When their application came through, Kyra Bishop turned to her daughter and said, "Leslie, I know they won't come to Chilhowie, but I'm going to call them."

That's how the young chefs came to be packing a cooler with duck, lamb and lobster in the middle of the night. Alongside, they had everything they'd need for an 8-course tasting, from 64 stark white plates to the last leaf of mint.

Driving through the sunrise, Shields thought: "There's no way that they're going to want to do the kind of food I want to do here."

Making their mark

In Chilhowie, Shields and Urie immediately wanted to see the modest kitchen at Town House. Then they began piecing together the meal they hoped would win over the owners.

The Bishops had already narrowed down their choices to Shields and Urie and two other chefs.

That October afternoon, the Bishops had lobster with tempura-fried herbs, miso and black sesame. They had lamb with yogurt and smoked paprika, and a dessert of toasted milk ice cream with honey and ricotta.

They also had poker faces. But inside, their excitement was barely containable.

"They blew us away," Kyra Bishop said.

The next morning, over French toast at the family's home, the Bishops excitedly offered Shields and Urie the job.

On Thanksgiving, the couple packed up their things in the Windy City and moved 600 miles. On the way, Urie had the impression that the landscape of Southwest Virginia looked a lot like the French countryside.

They set up house with their two cats, Sierra and Luna. They drove to Abingdon and Marion to meet the farmers they hoped to buy from.

At the restaurant, they changed the maroon dining room into a more modern, chocolate-colored chamber. Together, they developed a new menu with three options: a four-course tasting, an eight-course tasting or an a-la-carte option featuring salad, four entrees and desserts.

In June, the Bishops hired master sommelier Charlie Berg from the Troutdale Dining Room in Bristol.

At first seating, guests at Town House are treated to a whimsical amuse-bouche, such as Shields' savory take on an Oreo. The "cookies" are made with dried black olives and Parmesan cheese. Inside are sweet olive oil jam and lemon confit, all rolled in more freshly grated Parmesan.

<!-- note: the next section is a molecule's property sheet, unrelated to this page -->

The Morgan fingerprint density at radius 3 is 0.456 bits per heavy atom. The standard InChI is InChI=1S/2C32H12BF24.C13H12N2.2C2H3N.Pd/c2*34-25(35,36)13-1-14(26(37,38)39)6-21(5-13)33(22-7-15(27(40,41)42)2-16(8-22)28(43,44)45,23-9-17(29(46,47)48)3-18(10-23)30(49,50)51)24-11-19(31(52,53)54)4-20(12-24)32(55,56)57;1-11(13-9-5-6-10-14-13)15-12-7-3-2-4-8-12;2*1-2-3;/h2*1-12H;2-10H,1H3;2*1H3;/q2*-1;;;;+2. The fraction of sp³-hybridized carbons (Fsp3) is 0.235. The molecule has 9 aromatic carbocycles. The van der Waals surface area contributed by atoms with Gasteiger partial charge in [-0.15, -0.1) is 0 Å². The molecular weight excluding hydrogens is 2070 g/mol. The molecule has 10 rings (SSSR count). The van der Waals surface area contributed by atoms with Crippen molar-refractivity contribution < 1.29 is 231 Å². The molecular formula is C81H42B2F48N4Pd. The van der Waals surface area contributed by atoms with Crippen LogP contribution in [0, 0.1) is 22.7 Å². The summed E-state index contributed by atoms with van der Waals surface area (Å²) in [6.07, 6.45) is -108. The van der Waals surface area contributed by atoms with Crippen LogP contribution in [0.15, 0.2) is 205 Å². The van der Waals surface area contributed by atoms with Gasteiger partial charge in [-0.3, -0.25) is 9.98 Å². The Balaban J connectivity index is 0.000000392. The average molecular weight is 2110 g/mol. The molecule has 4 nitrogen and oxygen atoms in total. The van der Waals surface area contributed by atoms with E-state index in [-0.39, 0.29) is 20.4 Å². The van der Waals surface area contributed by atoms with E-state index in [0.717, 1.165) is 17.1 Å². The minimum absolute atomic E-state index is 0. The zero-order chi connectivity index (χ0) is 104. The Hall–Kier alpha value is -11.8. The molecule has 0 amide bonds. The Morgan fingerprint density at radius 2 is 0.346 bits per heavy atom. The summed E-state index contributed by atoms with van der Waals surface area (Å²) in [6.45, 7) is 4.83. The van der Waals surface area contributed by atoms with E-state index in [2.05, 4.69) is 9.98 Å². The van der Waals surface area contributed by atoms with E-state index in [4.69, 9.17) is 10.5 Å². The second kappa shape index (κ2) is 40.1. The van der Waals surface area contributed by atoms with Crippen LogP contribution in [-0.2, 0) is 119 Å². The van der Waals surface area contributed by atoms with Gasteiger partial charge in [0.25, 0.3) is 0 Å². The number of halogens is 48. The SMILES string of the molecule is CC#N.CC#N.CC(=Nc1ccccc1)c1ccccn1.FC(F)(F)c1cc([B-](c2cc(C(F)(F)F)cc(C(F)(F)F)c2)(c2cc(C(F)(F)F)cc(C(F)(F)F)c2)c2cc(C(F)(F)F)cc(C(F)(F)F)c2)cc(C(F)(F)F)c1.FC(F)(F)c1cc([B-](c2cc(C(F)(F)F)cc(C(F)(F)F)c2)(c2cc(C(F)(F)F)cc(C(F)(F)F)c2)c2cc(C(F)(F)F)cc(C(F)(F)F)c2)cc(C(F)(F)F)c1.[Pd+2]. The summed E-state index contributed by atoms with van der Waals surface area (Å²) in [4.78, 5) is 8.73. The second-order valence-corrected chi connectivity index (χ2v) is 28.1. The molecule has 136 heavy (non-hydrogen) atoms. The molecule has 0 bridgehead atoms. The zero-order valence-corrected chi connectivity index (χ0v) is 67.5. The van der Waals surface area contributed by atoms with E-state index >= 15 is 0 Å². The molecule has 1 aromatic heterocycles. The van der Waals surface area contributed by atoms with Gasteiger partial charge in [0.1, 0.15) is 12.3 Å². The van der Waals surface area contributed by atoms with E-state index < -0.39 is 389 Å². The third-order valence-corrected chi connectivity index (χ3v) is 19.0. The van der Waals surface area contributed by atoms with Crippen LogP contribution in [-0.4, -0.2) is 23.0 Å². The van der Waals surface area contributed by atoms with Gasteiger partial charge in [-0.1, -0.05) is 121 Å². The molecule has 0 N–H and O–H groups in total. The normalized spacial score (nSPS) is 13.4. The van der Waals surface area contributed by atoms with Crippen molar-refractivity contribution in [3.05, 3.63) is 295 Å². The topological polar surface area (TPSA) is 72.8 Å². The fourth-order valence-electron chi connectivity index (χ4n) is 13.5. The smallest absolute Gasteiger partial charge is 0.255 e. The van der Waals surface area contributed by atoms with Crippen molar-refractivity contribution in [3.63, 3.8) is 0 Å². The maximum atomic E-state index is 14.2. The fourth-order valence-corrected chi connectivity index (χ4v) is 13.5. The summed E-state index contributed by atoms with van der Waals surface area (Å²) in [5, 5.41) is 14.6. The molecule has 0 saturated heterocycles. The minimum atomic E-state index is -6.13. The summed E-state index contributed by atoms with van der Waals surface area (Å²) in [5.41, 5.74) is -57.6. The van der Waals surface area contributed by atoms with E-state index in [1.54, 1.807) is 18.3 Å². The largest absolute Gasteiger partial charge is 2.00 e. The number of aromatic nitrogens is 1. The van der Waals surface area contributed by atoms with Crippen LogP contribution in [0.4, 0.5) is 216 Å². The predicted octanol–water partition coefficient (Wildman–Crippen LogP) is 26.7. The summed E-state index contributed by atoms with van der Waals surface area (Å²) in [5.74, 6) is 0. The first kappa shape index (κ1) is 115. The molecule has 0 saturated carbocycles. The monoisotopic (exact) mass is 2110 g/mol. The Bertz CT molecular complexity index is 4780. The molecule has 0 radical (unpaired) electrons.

Another of Shields' creations is dry-aged beef ribeye and short rib with cauliflower, mushrooms, bulgur wheat and walnut.

Urie's desserts are equally inventive, with unexpected savory punches incorporated throughout.

One begins with a layer of soft chocolate custard. That's topped with Indian curry ice cream made from freshly ground spices, cocoa crumbles, coconut foam, cold smoked chocolate pebbles and beads of carrot puree. It is all garnished with fresh mint, coriander flowers and fenugreek sprouts.

When wild blueberries and blackberries came last summer, Urie incorporated them into a dessert with a warm lemon crepe, Sauternes (a sweet wine) and buttery foie gras.

Not all of the Town House Grill regulars have taken to the new menu, which neither surprised nor bothered Shields and Urie.

"Food is essentially an art; it is subjective," she said. "Not everybody likes the same thing."

Word is slowly getting out about the restaurant, mostly on food blogs. Already, diners have traveled from as far as Atlanta, Knoxville, New York and even Canada to dine there.

The Bishops want to someday put in a boutique hotel or a bed and breakfast beside the restaurant to add another layer to visitors' experience.

Shields and Urie, who will marry in July, sometimes miss their friends and the rush of urban life. But with every wild fig, paw paw and chestnut they gather, they grow a little closer to their new home and each other.

On their wedding Web site, Urie wrote: "We have found one another, the missing piece of the puzzle. We wanted to nurture rather than destroy that.

Being chefs at the Town House restaurant has brought us closer ... and revealed the true inner chef in us."

Over the next three weeks, we will be testing four comics strips as part of our comics poll.

This week's featured comics: "For Better or For Worse" and "Speed Bump." Voting will begin March 22. Comments? E-mail comics@roanoke.com.